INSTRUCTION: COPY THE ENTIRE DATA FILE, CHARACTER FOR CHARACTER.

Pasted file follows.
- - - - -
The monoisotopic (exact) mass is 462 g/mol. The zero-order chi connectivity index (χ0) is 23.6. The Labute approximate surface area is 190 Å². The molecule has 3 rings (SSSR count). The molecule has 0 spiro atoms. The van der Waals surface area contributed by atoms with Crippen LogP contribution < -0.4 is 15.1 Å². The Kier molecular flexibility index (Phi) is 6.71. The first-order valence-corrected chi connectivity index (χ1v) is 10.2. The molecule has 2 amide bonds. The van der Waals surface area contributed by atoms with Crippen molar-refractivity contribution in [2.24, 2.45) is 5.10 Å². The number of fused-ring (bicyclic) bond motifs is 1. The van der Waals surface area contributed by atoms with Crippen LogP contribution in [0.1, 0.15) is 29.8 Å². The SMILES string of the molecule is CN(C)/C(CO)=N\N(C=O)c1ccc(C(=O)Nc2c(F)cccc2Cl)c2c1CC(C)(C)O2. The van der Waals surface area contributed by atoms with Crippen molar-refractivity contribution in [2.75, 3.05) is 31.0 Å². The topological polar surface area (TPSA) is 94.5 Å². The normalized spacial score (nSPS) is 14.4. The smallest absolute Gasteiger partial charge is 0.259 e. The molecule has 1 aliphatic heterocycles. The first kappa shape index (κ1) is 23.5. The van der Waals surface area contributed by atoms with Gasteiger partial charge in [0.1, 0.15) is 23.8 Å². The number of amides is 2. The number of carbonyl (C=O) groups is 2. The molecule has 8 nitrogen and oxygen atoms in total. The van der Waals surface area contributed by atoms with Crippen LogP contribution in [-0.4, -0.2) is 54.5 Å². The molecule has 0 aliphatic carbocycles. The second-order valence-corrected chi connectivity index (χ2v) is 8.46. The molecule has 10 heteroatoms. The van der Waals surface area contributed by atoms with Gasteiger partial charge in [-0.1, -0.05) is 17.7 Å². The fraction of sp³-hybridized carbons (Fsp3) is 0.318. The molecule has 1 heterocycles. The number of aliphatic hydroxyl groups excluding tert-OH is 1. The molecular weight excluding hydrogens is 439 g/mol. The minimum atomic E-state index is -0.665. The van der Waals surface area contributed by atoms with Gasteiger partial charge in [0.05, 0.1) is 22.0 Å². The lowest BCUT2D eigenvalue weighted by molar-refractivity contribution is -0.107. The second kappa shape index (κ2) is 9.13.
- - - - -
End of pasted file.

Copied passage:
The monoisotopic (exact) mass is 462 g/mol. The zero-order chi connectivity index (χ0) is 23.6. The Labute approximate surface area is 190 Å². The molecule has 3 rings (SSSR count). The molecule has 0 spiro atoms. The van der Waals surface area contributed by atoms with Crippen LogP contribution < -0.4 is 15.1 Å². The Kier molecular flexibility index (Phi) is 6.71. The first-order valence-corrected chi connectivity index (χ1v) is 10.2. The molecule has 2 amide bonds. The van der Waals surface area contributed by atoms with Crippen molar-refractivity contribution in [2.24, 2.45) is 5.10 Å². The number of fused-ring (bicyclic) bond motifs is 1. The van der Waals surface area contributed by atoms with Crippen LogP contribution in [0.1, 0.15) is 29.8 Å². The SMILES string of the molecule is CN(C)/C(CO)=N\N(C=O)c1ccc(C(=O)Nc2c(F)cccc2Cl)c2c1CC(C)(C)O2. The van der Waals surface area contributed by atoms with Crippen molar-refractivity contribution in [2.75, 3.05) is 31.0 Å². The topological polar surface area (TPSA) is 94.5 Å². The normalized spacial score (nSPS) is 14.4. The smallest absolute Gasteiger partial charge is 0.259 e. The molecule has 1 aliphatic heterocycles. The first kappa shape index (κ1) is 23.5. The van der Waals surface area contributed by atoms with Gasteiger partial charge in [0.1, 0.15) is 23.8 Å². The number of amides is 2. The number of carbonyl (C=O) groups is 2. The molecule has 8 nitrogen and oxygen atoms in total. The van der Waals surface area contributed by atoms with Crippen LogP contribution in [-0.4, -0.2) is 54.5 Å². The molecule has 0 aliphatic carbocycles. The second-order valence-corrected chi connectivity index (χ2v) is 8.46. The molecule has 10 heteroatoms. The van der Waals surface area contributed by atoms with Gasteiger partial charge in [-0.1, -0.05) is 17.7 Å². The fraction of sp³-hybridized carbons (Fsp3) is 0.318. The molecule has 1 heterocycles. The number of aliphatic hydroxyl groups excluding tert-OH is 1. The molecular weight excluding hydrogens is 439 g/mol. The minimum atomic E-state index is -0.665. The van der Waals surface area contributed by atoms with Gasteiger partial charge in [0.05, 0.1) is 22.0 Å². The lowest BCUT2D eigenvalue weighted by molar-refractivity contribution is -0.107. The second kappa shape index (κ2) is 9.13.